People talk a lot about finding and following your passion these days, but I have to side with Elizabeth Gilbert on this one. Liz – author of Big Magic: Creative Living Beyond Fear – claims that curiosity, rather than passion, is the key to living an interesting, creative life.
Following your passion is a romantic pursuit, and if you have a passion – particularly one that somehow easily translates into helping you pay your bills – then by all means go for it. But not everyone knows what their passion is, and even if you do know, passions aren’t really known for their powers of sustainability. I think I’ve had about 150 different passions in my short lifetime. Maybe a couple have been consistently present this whole time, but it’s taken me almost 30 years to really identify those.
Passion or no passion, everyone can be curious. Most of us came by this naturally as children. It’s a capacity we can and must recover in ourselves if we are to realize our creative potential as adults. Remember that game you could spontaneously launch into while riding in the car as a kid? The Why Game?
Why is the sky blue, Mrs. Betty?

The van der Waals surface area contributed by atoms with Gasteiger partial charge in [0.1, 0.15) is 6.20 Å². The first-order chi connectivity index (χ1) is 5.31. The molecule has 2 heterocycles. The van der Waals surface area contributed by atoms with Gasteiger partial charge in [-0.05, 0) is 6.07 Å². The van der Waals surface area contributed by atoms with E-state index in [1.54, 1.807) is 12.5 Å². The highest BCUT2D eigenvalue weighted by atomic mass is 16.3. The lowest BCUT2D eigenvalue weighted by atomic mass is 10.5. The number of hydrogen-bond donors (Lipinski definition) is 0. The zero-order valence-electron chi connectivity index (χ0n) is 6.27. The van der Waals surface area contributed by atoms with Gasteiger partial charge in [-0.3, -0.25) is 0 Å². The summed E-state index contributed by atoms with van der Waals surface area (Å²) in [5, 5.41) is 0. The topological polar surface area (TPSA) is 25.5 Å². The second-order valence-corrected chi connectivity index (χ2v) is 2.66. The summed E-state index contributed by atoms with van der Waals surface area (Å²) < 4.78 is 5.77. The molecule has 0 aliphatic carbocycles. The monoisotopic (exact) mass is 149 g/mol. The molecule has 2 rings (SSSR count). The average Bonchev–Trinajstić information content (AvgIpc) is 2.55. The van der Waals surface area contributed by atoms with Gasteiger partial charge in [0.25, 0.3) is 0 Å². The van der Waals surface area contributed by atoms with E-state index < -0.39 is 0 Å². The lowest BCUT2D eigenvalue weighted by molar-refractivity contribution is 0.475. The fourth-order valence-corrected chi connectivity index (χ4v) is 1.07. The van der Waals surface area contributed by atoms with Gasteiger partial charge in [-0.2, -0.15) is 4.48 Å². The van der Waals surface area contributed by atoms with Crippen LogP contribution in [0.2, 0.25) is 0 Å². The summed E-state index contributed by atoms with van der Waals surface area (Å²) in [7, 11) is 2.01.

Well Sarah, the blue light from the sun collides with molecules in the air and….
Well the Earth orbits around the sun, and …
The game could go on forever. It was a playful way to be a pain in the ass without getting in trouble, sure, but I was always somewhat genuinely curious about the answers to all those why questions. I’d surprise myself sometimes by how far the string of questioning could go, and sometimes it’d take me into territory I’d never previously thought to enter. The questions themselves were vehicles into new realms of ideas – and more questions.
Creativity isn’t only about expression. It’s just as much about discovery. And to discover, we must ask questions. Curiosity fuels the art of asking questions. It renders your experience of the world interesting and opens our eyes to the value, depth, and complexity of all that you encounter. It feeds into the art of paying attention, kicking our sense perceptions into high gear and prompting us to collect whatever new information we can about ourselves, another person, topic, place, or activity.
Eventually, following the trail that your curiosity takes you on may lead to finding “your passion,” and that’s wonderful. Though even if it doesn’t or if it just takes a while, you’ll have had an engaging journey with tons of material for creativity, understanding, and maybe some new friends collected along the way. Even the great Albert Einstein claimed to have little in the way of talent, only passionate curiosity…and look where that got him.
Interesting people are interested people. Conversely, bored people are boring people.
Are you interested in the world around you? What about the world within you? You never have to be bored again. Get a little curious, pay a little closer attention, and you’ll unlock layers of interesting realities that’ll keep you occupied for years to come. Really. I don’t think I’ve been bored in over 10 years.